When children play, they are learning how to read and write. They learn abstract representation—that an object can represent something or someone else. Making meaning out of a jumble of letters and words takes the ability to reason abstractly. Pretend play provides an excellent cognitive foundation.
In play, children develop communication skills. They verbalize their intentions to others and negotiate rules. They explain their actions to parents and friends. As children narrate stories and describe scenes, they learn skills essential to clear and effective writing.
Children learn to regulate themselves during play, self-discipline important to learning how to read. Vygotsky, a noted child development theorist, argues that during play a child's behavior progresses from impulsive to deliberative and thoughtful.* Play prepares children to respect the basic rules inherent to reading, such as following stories from beginning to end.
Children incorporate literacy into their play. They make notes and lists on paper with their crayons. They pretend to read. They learn that they can leave marks of themselves on pieces of paper (and walls!).
During play, children learn critical problem-solving skills. These contribute to their ability to comprehend texts and read for meaning.
Be sure that your playspace provides children with the chance to freely play at their level and you will be successful in helping them become great readers in the future!
*Source: Leong, Deborah J. and E. Bodrova, R. Hensen, M. Henninger. (1999). Scaffolding early literacy through play. New Orleans, NAEYC, 1999 Annual Conference. http://www.mcrel.org/PDF/EarlyChildhoodEducation/4006TG_Scaffolding_Literacy_Through_Play.pdf#search=%22vygotsky%20and%20play%22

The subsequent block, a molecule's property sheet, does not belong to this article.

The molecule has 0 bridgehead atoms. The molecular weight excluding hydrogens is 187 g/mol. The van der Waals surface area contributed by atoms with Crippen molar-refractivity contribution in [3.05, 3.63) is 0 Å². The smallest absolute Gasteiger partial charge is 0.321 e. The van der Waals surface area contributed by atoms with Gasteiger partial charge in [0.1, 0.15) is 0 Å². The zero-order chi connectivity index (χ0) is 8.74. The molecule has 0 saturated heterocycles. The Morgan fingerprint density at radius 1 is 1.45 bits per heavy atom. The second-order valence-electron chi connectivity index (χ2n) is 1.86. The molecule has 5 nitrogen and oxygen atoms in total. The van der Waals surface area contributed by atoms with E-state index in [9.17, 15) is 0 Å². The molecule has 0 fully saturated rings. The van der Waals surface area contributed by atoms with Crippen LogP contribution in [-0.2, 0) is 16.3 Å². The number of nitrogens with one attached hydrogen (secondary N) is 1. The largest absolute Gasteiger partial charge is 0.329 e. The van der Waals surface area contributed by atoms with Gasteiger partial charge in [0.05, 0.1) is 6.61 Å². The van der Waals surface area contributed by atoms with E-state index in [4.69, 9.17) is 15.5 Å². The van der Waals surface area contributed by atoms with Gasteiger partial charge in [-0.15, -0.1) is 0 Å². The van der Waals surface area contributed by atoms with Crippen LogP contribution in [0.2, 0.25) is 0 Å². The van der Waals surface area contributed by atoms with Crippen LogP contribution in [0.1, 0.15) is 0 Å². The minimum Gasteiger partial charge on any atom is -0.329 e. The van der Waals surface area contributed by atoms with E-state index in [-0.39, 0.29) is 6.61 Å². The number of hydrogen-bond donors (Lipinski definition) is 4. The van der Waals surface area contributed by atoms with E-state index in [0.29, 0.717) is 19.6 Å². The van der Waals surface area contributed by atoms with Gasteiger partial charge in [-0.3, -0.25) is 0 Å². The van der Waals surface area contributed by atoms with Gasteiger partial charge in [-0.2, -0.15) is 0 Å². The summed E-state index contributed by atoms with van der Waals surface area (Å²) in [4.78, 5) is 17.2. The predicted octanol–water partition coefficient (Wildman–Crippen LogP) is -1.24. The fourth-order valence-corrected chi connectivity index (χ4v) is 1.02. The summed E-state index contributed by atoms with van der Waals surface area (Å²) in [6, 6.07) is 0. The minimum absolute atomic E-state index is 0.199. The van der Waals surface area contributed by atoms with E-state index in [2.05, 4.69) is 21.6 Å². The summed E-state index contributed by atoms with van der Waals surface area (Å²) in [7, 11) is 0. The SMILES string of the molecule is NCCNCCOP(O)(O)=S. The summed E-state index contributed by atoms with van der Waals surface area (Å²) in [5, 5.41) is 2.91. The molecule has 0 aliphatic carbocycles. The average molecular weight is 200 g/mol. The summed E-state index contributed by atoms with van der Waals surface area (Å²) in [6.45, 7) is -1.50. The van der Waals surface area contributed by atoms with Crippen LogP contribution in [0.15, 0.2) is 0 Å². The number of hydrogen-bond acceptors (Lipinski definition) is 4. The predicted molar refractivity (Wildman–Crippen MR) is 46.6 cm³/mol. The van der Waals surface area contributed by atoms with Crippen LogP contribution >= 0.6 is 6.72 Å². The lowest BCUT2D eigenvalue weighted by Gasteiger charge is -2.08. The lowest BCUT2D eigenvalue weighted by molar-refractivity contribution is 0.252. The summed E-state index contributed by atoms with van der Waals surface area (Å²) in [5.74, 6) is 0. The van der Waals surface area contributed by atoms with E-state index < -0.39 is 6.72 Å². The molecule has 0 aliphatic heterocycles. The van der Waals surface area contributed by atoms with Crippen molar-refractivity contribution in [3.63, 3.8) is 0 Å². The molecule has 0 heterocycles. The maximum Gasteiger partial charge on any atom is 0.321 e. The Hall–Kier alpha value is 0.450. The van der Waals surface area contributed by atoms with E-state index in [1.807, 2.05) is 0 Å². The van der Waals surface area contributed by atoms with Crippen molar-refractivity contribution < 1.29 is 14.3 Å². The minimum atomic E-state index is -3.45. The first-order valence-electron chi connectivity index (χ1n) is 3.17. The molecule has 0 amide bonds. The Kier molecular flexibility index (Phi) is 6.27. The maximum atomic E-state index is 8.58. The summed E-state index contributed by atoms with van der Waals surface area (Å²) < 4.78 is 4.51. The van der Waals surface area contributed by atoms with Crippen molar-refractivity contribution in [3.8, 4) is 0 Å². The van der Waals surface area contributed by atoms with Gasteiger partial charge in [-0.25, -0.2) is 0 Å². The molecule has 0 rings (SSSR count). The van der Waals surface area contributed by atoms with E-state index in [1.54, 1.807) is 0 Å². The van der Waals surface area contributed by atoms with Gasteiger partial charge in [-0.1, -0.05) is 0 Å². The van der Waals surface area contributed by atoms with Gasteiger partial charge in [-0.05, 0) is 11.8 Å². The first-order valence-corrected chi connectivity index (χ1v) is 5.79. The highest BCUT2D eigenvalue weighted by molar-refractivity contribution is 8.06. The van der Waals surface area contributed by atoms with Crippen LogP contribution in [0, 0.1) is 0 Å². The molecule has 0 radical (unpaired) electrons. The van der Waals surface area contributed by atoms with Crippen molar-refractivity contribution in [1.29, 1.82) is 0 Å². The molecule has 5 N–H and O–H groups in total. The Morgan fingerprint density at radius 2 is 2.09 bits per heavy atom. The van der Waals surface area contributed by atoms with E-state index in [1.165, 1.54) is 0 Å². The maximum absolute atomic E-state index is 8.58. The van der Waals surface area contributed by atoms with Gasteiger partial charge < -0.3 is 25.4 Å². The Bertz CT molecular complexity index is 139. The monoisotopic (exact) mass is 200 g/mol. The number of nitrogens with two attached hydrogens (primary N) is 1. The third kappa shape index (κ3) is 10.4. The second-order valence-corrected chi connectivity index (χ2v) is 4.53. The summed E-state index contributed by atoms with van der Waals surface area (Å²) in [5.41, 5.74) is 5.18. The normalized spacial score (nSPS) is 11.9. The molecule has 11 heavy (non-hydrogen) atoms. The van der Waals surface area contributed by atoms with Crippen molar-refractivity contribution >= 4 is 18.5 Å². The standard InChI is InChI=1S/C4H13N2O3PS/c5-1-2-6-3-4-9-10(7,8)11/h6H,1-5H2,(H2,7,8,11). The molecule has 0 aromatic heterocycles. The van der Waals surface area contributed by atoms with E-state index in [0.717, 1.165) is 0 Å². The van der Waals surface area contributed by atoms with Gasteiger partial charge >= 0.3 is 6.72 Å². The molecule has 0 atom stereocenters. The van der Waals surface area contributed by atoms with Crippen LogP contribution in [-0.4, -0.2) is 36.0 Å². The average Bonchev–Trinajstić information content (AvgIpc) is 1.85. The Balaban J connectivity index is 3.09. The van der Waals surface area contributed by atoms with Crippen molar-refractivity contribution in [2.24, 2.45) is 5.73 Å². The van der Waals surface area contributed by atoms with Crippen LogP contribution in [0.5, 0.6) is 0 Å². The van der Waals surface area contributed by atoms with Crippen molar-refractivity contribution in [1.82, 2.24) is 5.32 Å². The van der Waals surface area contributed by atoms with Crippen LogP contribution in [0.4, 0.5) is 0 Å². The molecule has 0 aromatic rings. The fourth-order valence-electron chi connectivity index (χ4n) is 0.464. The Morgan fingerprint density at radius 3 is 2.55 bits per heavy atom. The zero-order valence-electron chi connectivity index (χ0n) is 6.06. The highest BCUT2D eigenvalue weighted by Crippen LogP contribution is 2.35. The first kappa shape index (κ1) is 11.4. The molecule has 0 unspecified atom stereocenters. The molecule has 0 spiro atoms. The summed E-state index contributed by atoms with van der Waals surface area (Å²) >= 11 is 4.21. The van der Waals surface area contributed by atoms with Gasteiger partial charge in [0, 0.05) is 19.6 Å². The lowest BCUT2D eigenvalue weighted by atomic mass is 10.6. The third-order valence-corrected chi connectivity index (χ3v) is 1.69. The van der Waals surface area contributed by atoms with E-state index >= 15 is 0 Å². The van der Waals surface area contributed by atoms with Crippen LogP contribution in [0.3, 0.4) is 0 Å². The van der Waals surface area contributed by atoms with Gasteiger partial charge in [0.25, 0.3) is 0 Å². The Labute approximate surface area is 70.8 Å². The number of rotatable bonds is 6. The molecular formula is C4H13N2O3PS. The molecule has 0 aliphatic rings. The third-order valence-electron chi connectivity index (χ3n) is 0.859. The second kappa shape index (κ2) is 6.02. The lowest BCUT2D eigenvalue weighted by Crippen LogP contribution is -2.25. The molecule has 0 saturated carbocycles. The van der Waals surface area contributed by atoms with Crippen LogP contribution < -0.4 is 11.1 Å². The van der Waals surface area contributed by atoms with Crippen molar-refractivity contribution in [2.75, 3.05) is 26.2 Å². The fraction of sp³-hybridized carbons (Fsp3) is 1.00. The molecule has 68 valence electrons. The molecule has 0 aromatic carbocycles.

American Speech-Hearing-Language Association. (2007). How does your child hear and talk? http://www.asha.org/public/speech/development/chart.htm
Blagovevic, B., Moore, S.C.B., Labas, L., & Downs, J. (2006). Word play all day - Early literacy in action. University of Maine Center for Community Inclusion and Disability Studies. http://www.ccids.umaine.edu/ec/growingideas/literacytip.htm
Childcraft Education. Literacy –Featured Products. https://www.childcrafteducation.com/SubCat.asp?LinkKeyWord=literacy&SKW=CAT_L
Evidence-Based Center for Early Literacy Development. (2006). Literacy learning activities. http://earlyliteracydevelopment.org/spgm/homeact.php?spgmGal=Everyday_Literacy_Learning_Activities
Howard, A. (2006). Kids who blow bubbles find language is child's play. Economic & Social Research Council. http://www.eurekalert.org/pub_releases/2006-06/esr-kwb062006.php
McLane, J.B. & McNamee, G.D. (1991). The Beginnings of Literacy. Zero to Three Journal. http://www.zerotothree.org/site/PageServer?pagename=ter_key_language_beginnings&AddInterest=1145
RMC Research Corporation. (2003). A Child Becomes a Reader. http://www.nifl.gov/publications/html/parent_guides/birth_to_pre.html
Talaris Research Institute. (2005). Children's recommended reading. http://www.talaris.org/childreading.htm